Over a 20+ year career, San Francisco’s Derek Gedalecia has released over 100 varied experimental forays into music, releasing eccentric entries on label catalogs such as NNA Tapes with 2007’s Unsounds and Domo Live (a self-split EP and live recording) and Hausu Mountain with 2016’s In Dual Mono (a cassette consisting of a single composition with the left and right audio channels split between the sides, requiring Zaireeka shenanigans to hear its stereo form). With Polyphonic Demo, Gedalecia has crafted what may be both his simplest and most varied work. While earlier this year we compared Period Bomb’s Lost and Found to the Residents’ Commercial Album, that comparison is even more apparent here, if less so in concept and more so in form. Whereas that album was a concept album about demos the way Commercial Album was about radio pop, Polyphonic Demo structurally nearly identical to the classic album, with both consisting of 40+ synth-led explorations, each lasting exactly a single minute. Beyond this similarity however, Polyphonic Demo is near the polar opposite of Commercial Album: the yin to its yang, so to speak. Where the goal of Commercial Album was to satirize and expose the inherent redundancies of pop music, using the time limitation as an added mocking restraint, Polyphonic Demo instead has its time rule as its only rule, using it not as a limitation, but rather a tool to facilitate a constant stream of ideas. The title Polyphonic Demo essentially boils down to “display of various sounds”. The title fits. It’s nearly impossible to write a review of the album that attempts to summarize an album with no summary to be formed. A full track-by-track is similarly daunting due to the sheer abundance of tracks. So how does one actually explain Polyphonic Demo?
Luckily, there are several (but not 44, at least yet) music videos we can use to get some small semblance of a grasp on the album. Derek and Ratskin Records have allowed us to premiere three new music videos for the tracks “Chill Out Room World”, “Gallop Sparkler”, and “Sales Theme”, and along with the album’s five other music videos to date, we’ll use these to look at a solid, but manageable fraction of Polyphonic Demo.
The first of our three premieres, the video for the album’s second track “Chill Out Room World” is directed by Fletcher Pratt and features bright, pink and green psychedelic imagery of aquatic life, largely focused on gently drifting seahorses. The track is calm and saturated, transporting the listener to a magical aquarium.
Directed by Ryan Kuehn, the video for track six “Ad Break” features a glitching screen of multi-colored rectangles akin to one you’d see late at night when certain channels go off the air, or during a production error. The song itself is also suitably glitchy to match.
The video for track seven “Marathon Man Dance” directed by David Russell Stempowski features two simultaneous pictures: a smaller one in the middle of the screen cycling through colored images of mutating psychedelia followed by the emergence of nature, while the larger one flips through black-and-white haziness. This does well to match the disorienting syncopation of the track.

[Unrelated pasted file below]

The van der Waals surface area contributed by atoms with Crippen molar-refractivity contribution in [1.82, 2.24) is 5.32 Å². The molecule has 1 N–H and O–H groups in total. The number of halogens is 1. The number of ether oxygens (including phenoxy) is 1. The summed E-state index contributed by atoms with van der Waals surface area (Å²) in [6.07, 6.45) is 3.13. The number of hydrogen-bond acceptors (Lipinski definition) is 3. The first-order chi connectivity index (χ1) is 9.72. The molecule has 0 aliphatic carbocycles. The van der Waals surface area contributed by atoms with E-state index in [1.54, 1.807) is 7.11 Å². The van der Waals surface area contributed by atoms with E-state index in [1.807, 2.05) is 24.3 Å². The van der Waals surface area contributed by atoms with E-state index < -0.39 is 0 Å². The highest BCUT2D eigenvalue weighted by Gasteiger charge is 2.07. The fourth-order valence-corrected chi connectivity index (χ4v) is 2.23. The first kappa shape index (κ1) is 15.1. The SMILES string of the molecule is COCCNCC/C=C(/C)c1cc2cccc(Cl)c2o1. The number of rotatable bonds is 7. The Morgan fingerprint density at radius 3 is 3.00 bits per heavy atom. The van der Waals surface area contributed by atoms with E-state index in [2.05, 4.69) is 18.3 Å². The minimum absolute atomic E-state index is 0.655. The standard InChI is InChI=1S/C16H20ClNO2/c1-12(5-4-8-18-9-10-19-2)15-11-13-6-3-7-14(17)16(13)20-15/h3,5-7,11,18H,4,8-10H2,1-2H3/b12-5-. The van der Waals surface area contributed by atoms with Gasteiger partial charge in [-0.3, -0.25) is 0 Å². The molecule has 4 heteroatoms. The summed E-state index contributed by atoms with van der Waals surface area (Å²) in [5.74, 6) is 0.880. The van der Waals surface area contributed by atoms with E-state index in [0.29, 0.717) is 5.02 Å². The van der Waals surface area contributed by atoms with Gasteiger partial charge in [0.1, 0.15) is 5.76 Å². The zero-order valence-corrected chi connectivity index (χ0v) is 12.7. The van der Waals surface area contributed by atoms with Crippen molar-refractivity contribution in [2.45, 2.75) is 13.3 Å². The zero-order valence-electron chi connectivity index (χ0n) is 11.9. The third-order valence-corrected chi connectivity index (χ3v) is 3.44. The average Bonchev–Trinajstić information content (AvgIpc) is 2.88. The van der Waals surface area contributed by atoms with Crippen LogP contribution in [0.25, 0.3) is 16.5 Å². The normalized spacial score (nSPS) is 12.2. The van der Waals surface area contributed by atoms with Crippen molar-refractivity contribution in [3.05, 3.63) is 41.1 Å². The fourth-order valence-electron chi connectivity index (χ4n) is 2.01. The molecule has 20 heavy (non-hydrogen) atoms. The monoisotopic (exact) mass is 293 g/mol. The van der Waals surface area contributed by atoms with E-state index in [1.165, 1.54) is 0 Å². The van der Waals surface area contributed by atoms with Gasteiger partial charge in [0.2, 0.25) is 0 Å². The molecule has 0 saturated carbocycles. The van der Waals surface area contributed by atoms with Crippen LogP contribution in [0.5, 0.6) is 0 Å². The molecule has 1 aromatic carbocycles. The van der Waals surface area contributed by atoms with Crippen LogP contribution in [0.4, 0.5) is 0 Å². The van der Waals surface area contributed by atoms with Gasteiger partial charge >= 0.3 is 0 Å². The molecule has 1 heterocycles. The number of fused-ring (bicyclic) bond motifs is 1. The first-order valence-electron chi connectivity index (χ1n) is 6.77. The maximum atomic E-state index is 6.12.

Originally premiered via Houdini Mansions, the video for track eight “Blue Guitar” was directed by Gavin George. “Blue Guitar” is the only live recorded track on ‘Polyphonic Demo’ to receive a video so far and as such, the video is the only one to feature Gedalecia himself. The video starts with a clear shot of him playing on a rocky shore before the camera zooms out to a sky view and drifts along the cityscape, only to find him once again at the end, performing on the highway.
The second of our premieres, the video for track eleven “Gallop Sparkler” was directed by Spencer Hicks and features watercolor painting coated in a floaty, warbling fog to match the cloudy, inebriating effects of the ambient piece.
The video for track eighteen “Suspense Jag” was initially premiered via I Heart Noise and was directed by Ratskin Records owner Michael Daddona. The imagery on display here in combination the sci-fi tonal aesthetic of the song feels inspired by alien abduction, being exposed to over-stimulation in testing aboard a UFO.
Track 31 “Sad Theme on High”‘s video was premiered by Rood Woof and was directed by Frank Pollard. It features old black-and-white photos where one individual is invariably substituted by an ominous black silhouette before cycling to the next image, perhaps in reference to the dark underbelly of seemingly idyllic nostalgia.
Finally, our third premiere is for “Sales Theme”, the video for the forty-first track, directed by Alex Cruse. A steady and forward yet disorienting track, it’s accompanied by flashing black-and-white images, seemingly imbued with subliminal messaging in reference to the subliminal messages used in advertisement to sell things (hence “Sales Theme”).
All of these videos are simple yet deceptively complex, and while they still barely scratch the surface of what Polyphonic Demo has to offer, they are indicative of the album overall. This is an absurdly dense record, as well as an auditory Rorschach of sorts. What you gleam from this may be entirely different from what we do. It’s incredibly impressive for an artist to be releasing music this forward-thinking decades into a career. Headboggle is a wellspring of auditory ideas, and there’s no better time to take a drink than now.
Favorite tracks: Best experienced as a whole